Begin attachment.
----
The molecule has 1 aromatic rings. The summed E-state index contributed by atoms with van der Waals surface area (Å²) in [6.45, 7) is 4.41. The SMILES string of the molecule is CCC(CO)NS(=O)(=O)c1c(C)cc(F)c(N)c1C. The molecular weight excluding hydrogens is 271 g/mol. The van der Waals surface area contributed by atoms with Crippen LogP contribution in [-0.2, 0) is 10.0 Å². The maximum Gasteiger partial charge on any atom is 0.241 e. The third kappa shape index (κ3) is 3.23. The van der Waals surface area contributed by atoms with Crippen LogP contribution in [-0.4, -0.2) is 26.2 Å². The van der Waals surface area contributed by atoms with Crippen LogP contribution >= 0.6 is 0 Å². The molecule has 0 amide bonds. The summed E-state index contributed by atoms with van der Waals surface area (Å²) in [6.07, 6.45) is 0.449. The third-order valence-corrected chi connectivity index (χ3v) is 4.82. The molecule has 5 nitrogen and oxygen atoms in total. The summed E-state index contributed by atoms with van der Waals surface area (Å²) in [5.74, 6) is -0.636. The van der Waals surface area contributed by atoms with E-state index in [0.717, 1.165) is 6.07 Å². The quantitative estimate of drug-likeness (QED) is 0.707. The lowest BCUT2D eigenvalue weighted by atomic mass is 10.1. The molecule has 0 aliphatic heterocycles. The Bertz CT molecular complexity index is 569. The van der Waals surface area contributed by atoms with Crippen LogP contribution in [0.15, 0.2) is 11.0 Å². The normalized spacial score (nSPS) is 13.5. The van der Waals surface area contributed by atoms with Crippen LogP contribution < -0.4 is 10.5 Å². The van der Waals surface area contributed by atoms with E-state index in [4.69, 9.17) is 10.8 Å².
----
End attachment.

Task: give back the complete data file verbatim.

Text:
The molecule has 1 aromatic rings. The summed E-state index contributed by atoms with van der Waals surface area (Å²) in [6.45, 7) is 4.41. The SMILES string of the molecule is CCC(CO)NS(=O)(=O)c1c(C)cc(F)c(N)c1C. The molecular weight excluding hydrogens is 271 g/mol. The van der Waals surface area contributed by atoms with Crippen LogP contribution in [-0.2, 0) is 10.0 Å². The maximum Gasteiger partial charge on any atom is 0.241 e. The third kappa shape index (κ3) is 3.23. The van der Waals surface area contributed by atoms with Crippen LogP contribution in [-0.4, -0.2) is 26.2 Å². The van der Waals surface area contributed by atoms with Crippen LogP contribution >= 0.6 is 0 Å². The molecule has 0 amide bonds. The summed E-state index contributed by atoms with van der Waals surface area (Å²) in [6.07, 6.45) is 0.449. The third-order valence-corrected chi connectivity index (χ3v) is 4.82. The molecule has 5 nitrogen and oxygen atoms in total. The summed E-state index contributed by atoms with van der Waals surface area (Å²) in [5.74, 6) is -0.636. The van der Waals surface area contributed by atoms with E-state index in [0.717, 1.165) is 6.07 Å². The quantitative estimate of drug-likeness (QED) is 0.707. The lowest BCUT2D eigenvalue weighted by atomic mass is 10.1. The molecule has 0 aliphatic heterocycles. The Bertz CT molecular complexity index is 569. The van der Waals surface area contributed by atoms with Crippen LogP contribution in [0.15, 0.2) is 11.0 Å². The normalized spacial score (nSPS) is 13.5. The van der Waals surface area contributed by atoms with Crippen LogP contribution < -0.4 is 10.5 Å². The van der Waals surface area contributed by atoms with E-state index in [4.69, 9.17) is 10.8 Å².